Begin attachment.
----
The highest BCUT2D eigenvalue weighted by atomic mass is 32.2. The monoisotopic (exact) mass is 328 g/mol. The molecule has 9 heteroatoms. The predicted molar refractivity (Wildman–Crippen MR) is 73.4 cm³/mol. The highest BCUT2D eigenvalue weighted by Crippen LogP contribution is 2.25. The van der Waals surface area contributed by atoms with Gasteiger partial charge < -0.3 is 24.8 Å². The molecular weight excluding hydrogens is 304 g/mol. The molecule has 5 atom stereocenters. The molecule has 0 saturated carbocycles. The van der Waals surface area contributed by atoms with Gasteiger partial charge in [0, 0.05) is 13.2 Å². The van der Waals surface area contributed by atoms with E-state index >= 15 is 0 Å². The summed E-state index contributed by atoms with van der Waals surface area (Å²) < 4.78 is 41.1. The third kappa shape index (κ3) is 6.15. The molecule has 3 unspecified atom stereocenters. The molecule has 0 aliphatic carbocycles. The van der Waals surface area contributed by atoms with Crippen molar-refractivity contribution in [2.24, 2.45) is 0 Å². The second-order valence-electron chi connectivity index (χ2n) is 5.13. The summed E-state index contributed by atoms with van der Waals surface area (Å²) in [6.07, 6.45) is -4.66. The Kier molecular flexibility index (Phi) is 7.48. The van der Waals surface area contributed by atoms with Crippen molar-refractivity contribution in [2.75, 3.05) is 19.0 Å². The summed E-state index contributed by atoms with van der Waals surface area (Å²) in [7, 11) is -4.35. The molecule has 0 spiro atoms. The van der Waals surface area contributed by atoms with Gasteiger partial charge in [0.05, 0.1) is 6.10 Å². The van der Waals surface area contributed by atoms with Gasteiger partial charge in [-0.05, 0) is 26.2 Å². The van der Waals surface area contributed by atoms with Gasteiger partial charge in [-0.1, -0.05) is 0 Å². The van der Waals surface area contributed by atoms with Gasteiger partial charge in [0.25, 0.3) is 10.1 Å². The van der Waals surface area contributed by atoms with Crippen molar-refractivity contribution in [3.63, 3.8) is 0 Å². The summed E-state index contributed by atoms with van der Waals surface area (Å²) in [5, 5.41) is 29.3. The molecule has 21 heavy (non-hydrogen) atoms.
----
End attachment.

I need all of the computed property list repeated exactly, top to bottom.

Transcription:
The highest BCUT2D eigenvalue weighted by atomic mass is 32.2. The monoisotopic (exact) mass is 328 g/mol. The molecule has 9 heteroatoms. The predicted molar refractivity (Wildman–Crippen MR) is 73.4 cm³/mol. The highest BCUT2D eigenvalue weighted by Crippen LogP contribution is 2.25. The van der Waals surface area contributed by atoms with Gasteiger partial charge < -0.3 is 24.8 Å². The molecular weight excluding hydrogens is 304 g/mol. The molecule has 5 atom stereocenters. The molecule has 0 saturated carbocycles. The van der Waals surface area contributed by atoms with Gasteiger partial charge in [0, 0.05) is 13.2 Å². The van der Waals surface area contributed by atoms with E-state index >= 15 is 0 Å². The summed E-state index contributed by atoms with van der Waals surface area (Å²) < 4.78 is 41.1. The third kappa shape index (κ3) is 6.15. The molecule has 3 unspecified atom stereocenters. The molecule has 0 aliphatic carbocycles. The van der Waals surface area contributed by atoms with Crippen molar-refractivity contribution in [2.24, 2.45) is 0 Å². The second-order valence-electron chi connectivity index (χ2n) is 5.13. The summed E-state index contributed by atoms with van der Waals surface area (Å²) in [6.07, 6.45) is -4.66. The Kier molecular flexibility index (Phi) is 7.48. The van der Waals surface area contributed by atoms with Crippen molar-refractivity contribution in [2.75, 3.05) is 19.0 Å². The summed E-state index contributed by atoms with van der Waals surface area (Å²) in [7, 11) is -4.35. The molecule has 0 spiro atoms. The van der Waals surface area contributed by atoms with Gasteiger partial charge in [0.05, 0.1) is 6.10 Å². The van der Waals surface area contributed by atoms with Gasteiger partial charge in [-0.05, 0) is 26.2 Å². The van der Waals surface area contributed by atoms with Gasteiger partial charge in [-0.1, -0.05) is 0 Å². The van der Waals surface area contributed by atoms with Gasteiger partial charge in [0.25, 0.3) is 10.1 Å². The van der Waals surface area contributed by atoms with Crippen molar-refractivity contribution in [3.63, 3.8) is 0 Å². The summed E-state index contributed by atoms with van der Waals surface area (Å²) in [5, 5.41) is 29.3. The molecule has 21 heavy (non-hydrogen) atoms.